How to change Your Trustees
When setting up a Trust one of the biggest considerations is who the Trustees will be. It’s very important to select the right people and we have given some helpful advice in our previous blog post on what you need to consider in this process. As a Trust can last for up to 125 years, it might be necessary at some point to change Trustees, this blog outlines the process you would go through to complete this.
Who are the current Trustees?
The starting point is to check the Trust document, this might be a Will or a separate Trust Deed, to see who was appointed. Then check if anything has happened since the Trust started i.e. death of a Trustee, retirement or replacement of a Trustee. Any changes should be recorded in writing and should all be stored together.
Appointing a Replacement or Adding Trustees
Firstly, read through the Trust document to see if there are any specific provisions about appointing new Trustees. It might give power to a certain person to be able to appoint or change the Trustees and, if so, this will need to be followed.
However, if there are no specific provisions or the person nominated in the Trust document is unable or unwilling to act then the general rules regarding appointment are set out in the Trustee Act 1925. This states that the other remaining Trustees can appoint replacement or additional Trustees. If there are no Trustees alive then the Personal Representative (PR) of the last surviving Trustee can appoint the Trustees. This means that a Trust can never be without a Trustee or Trustees to administer it.
Retirement of a Trustee
As previously mentioned a Trustee can retire if they are replaced by a new Trustee or they can retire provided there are at least two Trustees or a Trust Corporation remaining.
It is important that the retirement of a Trustee is recorded in a deed and the outgoing Trustee needs to ensure that they transfer the trust assets over to the continuing Trustees. They may need to sign documents to transfer assets over.
What if a Trustee loses Mental Capacity?
This can create a difficult situation for the management of a Trust as a Trustee continues in their position until they are removed. Most Trusts provide for the Trustees to act unanimously in managing the Trust and this won’t be possible where one Trustee does not have the required mental capacity to make decisions.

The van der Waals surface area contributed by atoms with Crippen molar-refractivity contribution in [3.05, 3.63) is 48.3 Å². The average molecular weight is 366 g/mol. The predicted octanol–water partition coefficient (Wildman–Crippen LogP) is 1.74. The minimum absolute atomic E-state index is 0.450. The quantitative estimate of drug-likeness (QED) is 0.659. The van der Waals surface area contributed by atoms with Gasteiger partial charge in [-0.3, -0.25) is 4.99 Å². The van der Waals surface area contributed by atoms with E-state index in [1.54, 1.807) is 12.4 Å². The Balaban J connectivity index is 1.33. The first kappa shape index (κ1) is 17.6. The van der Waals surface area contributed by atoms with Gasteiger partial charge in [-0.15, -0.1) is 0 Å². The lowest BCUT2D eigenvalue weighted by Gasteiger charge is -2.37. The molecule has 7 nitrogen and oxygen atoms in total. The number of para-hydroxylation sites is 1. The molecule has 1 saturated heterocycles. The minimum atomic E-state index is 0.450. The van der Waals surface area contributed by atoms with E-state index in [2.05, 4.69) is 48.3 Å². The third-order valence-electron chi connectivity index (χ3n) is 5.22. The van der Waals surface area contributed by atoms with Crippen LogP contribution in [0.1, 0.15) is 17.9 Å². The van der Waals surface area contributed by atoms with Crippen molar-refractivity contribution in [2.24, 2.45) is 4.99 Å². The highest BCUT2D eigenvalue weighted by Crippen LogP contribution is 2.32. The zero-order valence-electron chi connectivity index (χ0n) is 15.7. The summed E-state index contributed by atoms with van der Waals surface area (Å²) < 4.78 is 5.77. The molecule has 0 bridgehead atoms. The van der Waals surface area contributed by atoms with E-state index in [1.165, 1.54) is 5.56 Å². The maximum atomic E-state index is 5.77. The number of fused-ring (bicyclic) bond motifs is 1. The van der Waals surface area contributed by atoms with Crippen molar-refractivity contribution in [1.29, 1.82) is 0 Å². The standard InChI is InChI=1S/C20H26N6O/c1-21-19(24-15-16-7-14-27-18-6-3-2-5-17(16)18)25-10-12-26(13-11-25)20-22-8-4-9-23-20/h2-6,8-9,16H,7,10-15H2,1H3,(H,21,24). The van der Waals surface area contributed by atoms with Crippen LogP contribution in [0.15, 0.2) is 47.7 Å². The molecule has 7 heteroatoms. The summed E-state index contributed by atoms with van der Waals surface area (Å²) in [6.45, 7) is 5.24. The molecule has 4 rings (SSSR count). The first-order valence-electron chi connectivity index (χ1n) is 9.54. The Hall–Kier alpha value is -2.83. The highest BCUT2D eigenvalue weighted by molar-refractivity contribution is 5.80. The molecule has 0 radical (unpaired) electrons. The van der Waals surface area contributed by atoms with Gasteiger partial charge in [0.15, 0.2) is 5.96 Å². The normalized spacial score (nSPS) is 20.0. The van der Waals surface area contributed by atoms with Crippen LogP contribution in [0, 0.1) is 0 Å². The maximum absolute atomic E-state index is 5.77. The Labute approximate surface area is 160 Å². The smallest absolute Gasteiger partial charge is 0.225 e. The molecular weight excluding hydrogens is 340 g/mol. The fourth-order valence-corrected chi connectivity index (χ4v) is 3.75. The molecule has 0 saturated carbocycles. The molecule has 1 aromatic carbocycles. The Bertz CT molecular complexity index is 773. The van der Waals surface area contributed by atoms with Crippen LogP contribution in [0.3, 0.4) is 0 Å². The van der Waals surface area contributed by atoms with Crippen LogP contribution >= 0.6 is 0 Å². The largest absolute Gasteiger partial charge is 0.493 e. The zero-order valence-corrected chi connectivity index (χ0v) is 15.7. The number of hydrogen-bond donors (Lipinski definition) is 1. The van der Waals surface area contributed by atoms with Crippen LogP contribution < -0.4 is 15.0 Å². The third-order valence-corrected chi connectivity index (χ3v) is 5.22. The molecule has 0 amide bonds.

In this situation, the Trust document may state how a Trustee without mental capacity can be removed or, if no provisions are made, the continuing Trustee (or the PR of the last surviving Trustee) can remove them. It is essential that the incapacity of the Trustee has been established before any action is taken to remove them, for more information about mental capacity take a look at our recent blog here.
There are situations where the approval of the Court of Protection is required to remove a Trustee, particularly where the Trustee in question has a beneficial interest in the Trust.
Removing a Trustee
It is rare but there are occasions where a Trustee refuses to retire even when it may not be appropriate for them to continue acting, for example in cases where there is evidence of misconduct by the Trustee or failure to carry out their duties.
It is possible to apply to the Court for the removal of the Trustee by Court Order but this needs careful consideration due to the potential costs that may be incurred and the effect it may have on the various people involved.
When dealing with any changes to the Trustees, you need to ensure that the correct legal processes are followed. Failure to do so could result in an invalid change and Trustees who thought they had retired may still be liable for the acts of the new Trustees. If you have a Trust and are considering changing the Trustees or are thinking of setting up a Trust, please do get in touch.